Thanks for your responses! I think I am going to go forward with it and start out with a skirt (the ones I've made on my own have either been too big or too small). There have been so many times when I've been sewing that I thought it would be nice to know someone who could teach me, so I'm excited that I found this teacher!

------
Buffalo Modern Sewing Group: http://bit.ly/buffalomodernsewing

sarah in nyc

sarah in nyc
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New York USA
Member since 1/8/05
Posts: 1804
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In reply to amysayssew


Date: 8/10/10 9:46 AM

I teach one student. My job is an enabeler. At the beginning my job was to guide my student through each step. Now, my job is to get her over the hard stuff. I usually don't have my student waste her lesson time hemming with me for example. we used to complete the garments we started during her lesson. Now, more often than not, what I am helping her with is the pattern drafting and figuring out the concepts and the steps she will need to go though to finish the garment. i don't get the satisfaction of seeing the finished garment as much...but I do see the increased confidence and skill. My student thinks like a designer/garment constructor now.


Some teachers are into control. my method is to get my student to do as much as possible on her own.

I realized while teaching my student that the impulse to show how much more skilled you are than your student can be a strong one. ( Financially, this method makes sense becuase it keeps your students dependant on you for ever. I'm big on getting nestlings to fly.) I see my job as an enabler.

"here is a problem...dear student how do you think we should solve it????"

So my short answer is it depends on the teaching style of your teacher.

------
sarah in nyc
www.sewnewyork.blogspot.com

lckyforme
lckyforme
Beginner
Hawaii USA
Member since 12/12/09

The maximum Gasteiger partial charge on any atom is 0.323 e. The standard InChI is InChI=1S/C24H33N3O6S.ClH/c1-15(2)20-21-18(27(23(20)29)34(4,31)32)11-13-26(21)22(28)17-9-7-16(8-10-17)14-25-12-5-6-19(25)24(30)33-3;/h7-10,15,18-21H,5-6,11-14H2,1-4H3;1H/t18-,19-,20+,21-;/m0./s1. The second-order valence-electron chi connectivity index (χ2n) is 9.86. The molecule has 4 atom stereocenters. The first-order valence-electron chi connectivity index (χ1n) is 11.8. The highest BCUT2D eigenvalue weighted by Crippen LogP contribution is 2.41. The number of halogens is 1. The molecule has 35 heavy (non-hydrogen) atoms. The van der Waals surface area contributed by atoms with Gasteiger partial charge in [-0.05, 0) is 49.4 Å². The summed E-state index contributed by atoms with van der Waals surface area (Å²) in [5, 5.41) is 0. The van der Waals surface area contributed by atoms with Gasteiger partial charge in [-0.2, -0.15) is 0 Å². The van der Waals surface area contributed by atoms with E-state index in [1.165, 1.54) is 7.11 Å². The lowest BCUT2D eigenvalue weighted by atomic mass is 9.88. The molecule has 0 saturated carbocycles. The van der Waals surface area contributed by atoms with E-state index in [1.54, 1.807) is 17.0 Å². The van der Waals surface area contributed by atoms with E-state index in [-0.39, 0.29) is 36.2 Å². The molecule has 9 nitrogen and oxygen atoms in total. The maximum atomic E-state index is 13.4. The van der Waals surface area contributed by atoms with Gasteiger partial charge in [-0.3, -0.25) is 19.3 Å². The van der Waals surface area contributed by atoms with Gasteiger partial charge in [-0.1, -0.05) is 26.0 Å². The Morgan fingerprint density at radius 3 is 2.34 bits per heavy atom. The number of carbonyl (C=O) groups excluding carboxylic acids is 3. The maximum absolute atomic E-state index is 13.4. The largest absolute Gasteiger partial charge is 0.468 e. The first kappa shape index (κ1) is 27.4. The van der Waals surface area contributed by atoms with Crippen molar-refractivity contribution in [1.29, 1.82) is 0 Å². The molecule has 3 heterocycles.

Posts: 41
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Date: 8/10/10 7:35 PM

I'm taking lessons and she charges 10$ per hour and each class 2 hours. The way she does it is I bring my pattern and fabric and we go over everything and put the garmet together. I think it has helped me a lot.

Good luck!
Lisa

ryansmumAria
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ryansmumAria
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California USA
Member since 7/29/05
Posts: 717
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In reply to amysayssew


Date: 8/10/10 8:51 PM

I can't tell you how much to charge for a private lesson but I can tell you that sewing teacher's in unified school districts make from $36 to $52 an hour (not to mention all the benefits which are substantial)

Any private class I have looked into for my son has been about $75.00 an hour minimum but I live in an expensive part of the world - los angeles.

------
"I am still learning" ~ Michelangelo
~~~~~~~~~~~~~~~~~~~~~~~~~~~~~~~~~~~
I finally have a blog!
You can visit it at
www.zigzagthesewingrag.blogspot.com

ukdame
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ukdame
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Washington USA
Member since 8/1/08
Posts: 1821
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In reply to lckyforme


Date: 8/10/10 11:35 PM

I think $10 an hour is too low. Personally, when I think about how much of my own sewing I could accomplish in that hour time frame that I could have used creating my own project, this would be far more valuable then $10.

------
It is common sense to take a method and try it. If it fails, admit it frankly and try another. But above all, try something. ~ Franklin D Roosevelt 1843
Janome 19606 ,Janome My Excel 4023, Brother 1034D, White 1750C, Kenmore 158.1803, White 764, Brother 780D.

BeeJ
BeeJ  Friend of PR
Intermediate
Pennsylvania USA
Member since 1/30/06
Posts: 137
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Date: 8/17/10 9:45 PM

I currently pay $30. per hour for private sewing lessons. In my opinion it's a fair price.